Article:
TateShots

Peter Blake: Everbody Razzle Dazzle

Dazzle painting – camouflage created by artists, used during WW1 to confuse enemies targeting British ships

Sir Peter Blake’s pop inspired dazzle design decorated the Mersey commuter ferry Snowdrop.

Everybody Razzle Dazzle was created in honour of dazzle painting – a form of camouflage created by artists, used during WW1 to confuse and mislead enemies targeting British naval vessels.

Sir Peter’s twist on the iconic technique is his largest scale commission to date. It gave Liverpool visitors an opportunity to step on board a floating artwork.

Everybody Razzle Dazzle wasco-commissioned by Liverpool Biennial 2015, WW1 Centenary Art Commissions, and Tate Liverpool in partnership with Merseytravel and National Museums Liverpool (Merseyside Maritime Museum). Supported by Arts Council England, National Lottery through the Heritage Lottery Fund and Department for Culture Media and Sport.

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Transcription

V1: Sir Peter’s got a really long history of working with Liverpool. Of course he was one of the artists who was really associated with the Mersey Beat and he designed the front cover of Sgt Pepper’s Lonely Hearts Club Band, which if you say to anyone in Liverpool everybody gets fantastically excited.

V2: There we are.

V3: Oh, thanks, Peter, that’s made me. Thank you very much.

V2: Well we’ve come here today to see a ferry that I’ve designed as a kind of dazzle boat.

Around 4000 ships were dazzled during the First World War. Dazzle camouflage was a mode of camouflage that was really developed by artists like Edward Wadsworth.

It very much relates to optical painting so the bright designs of black and white, and it was meant to confuse the enemy, that they didn’t know for instance which way the ship was going; they couldn’t tell which was the front and which was the back.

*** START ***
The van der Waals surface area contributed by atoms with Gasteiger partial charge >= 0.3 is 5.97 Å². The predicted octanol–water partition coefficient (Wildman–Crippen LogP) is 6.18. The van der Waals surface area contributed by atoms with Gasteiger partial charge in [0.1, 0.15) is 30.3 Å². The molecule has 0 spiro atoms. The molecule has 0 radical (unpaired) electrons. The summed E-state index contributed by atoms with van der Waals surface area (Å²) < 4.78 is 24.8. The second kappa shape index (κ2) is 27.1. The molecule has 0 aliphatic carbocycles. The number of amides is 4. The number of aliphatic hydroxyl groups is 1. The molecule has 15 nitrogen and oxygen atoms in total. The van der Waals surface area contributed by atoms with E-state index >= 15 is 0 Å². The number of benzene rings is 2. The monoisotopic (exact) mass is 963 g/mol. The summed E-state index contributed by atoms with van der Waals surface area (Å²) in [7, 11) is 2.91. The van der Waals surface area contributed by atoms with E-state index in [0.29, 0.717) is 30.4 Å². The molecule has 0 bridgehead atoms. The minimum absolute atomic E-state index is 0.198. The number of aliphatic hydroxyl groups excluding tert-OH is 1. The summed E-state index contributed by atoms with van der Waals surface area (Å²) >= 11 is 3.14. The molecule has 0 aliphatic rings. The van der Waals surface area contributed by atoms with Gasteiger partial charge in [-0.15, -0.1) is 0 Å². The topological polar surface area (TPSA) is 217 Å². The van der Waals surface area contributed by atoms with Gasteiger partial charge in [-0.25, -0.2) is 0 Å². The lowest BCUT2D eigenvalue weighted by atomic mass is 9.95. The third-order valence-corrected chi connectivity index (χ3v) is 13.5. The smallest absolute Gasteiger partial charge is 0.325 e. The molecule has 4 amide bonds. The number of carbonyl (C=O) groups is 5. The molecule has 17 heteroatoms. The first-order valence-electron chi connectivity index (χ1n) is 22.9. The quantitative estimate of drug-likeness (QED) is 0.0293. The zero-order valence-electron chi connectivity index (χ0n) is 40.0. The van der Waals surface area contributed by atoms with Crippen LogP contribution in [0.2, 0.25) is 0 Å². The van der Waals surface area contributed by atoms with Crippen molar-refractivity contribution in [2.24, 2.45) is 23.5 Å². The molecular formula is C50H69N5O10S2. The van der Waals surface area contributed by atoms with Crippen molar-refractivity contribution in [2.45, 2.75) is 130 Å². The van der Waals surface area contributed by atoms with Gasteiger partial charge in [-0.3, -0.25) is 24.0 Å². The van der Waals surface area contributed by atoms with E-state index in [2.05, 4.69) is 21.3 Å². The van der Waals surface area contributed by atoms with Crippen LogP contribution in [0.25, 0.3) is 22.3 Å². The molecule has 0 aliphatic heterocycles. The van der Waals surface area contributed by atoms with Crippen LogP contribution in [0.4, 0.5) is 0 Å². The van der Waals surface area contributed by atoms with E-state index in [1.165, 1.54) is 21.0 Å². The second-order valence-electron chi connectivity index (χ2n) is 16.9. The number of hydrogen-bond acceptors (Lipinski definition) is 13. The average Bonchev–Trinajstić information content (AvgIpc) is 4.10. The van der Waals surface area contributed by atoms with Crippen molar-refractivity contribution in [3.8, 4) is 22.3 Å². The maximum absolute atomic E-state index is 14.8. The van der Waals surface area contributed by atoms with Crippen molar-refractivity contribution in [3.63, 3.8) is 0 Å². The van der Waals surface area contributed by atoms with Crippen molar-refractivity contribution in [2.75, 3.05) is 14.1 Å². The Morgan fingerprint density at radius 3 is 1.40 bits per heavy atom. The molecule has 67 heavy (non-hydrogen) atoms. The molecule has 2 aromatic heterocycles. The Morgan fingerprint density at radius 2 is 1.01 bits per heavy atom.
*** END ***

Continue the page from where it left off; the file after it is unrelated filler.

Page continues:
We used the idea of the original dazzle so we kept that consistent and then I added a kind of pop art element I suppose, and what was extraordinary was to design it on the computer and suddenly you come and see this great big wonderful thing. So we designed it on the computer and then we had to adapt to the actual physicality of the ferry. I mean the design we had was a side view so we had to think about that, but this is bigger than anything I’ve done before, far bigger.

I worked from colour charts and hoped that the actual colour matched the chart. Everywhere that’s brown becomes blue. Yes, this can then be the red. With red and blue, I mean as long as it was a pretty pure, bright red and a bright blue I would be satisfied, which they are, I mean they’re beautiful.

V1: So it’s been a really wonderful way of not only activating that history to the very broad public who will use the ferry on a daily basis, but also getting the people who have been working on the ferries and painting the boats to really feel that they’re part of something important as well.

V2: My work is now done and now it’s up to the boys to paint it. I think they’ve done a beautiful job and I’m really thrilled.

Find out more

Artist

Peter Blake

born 1932

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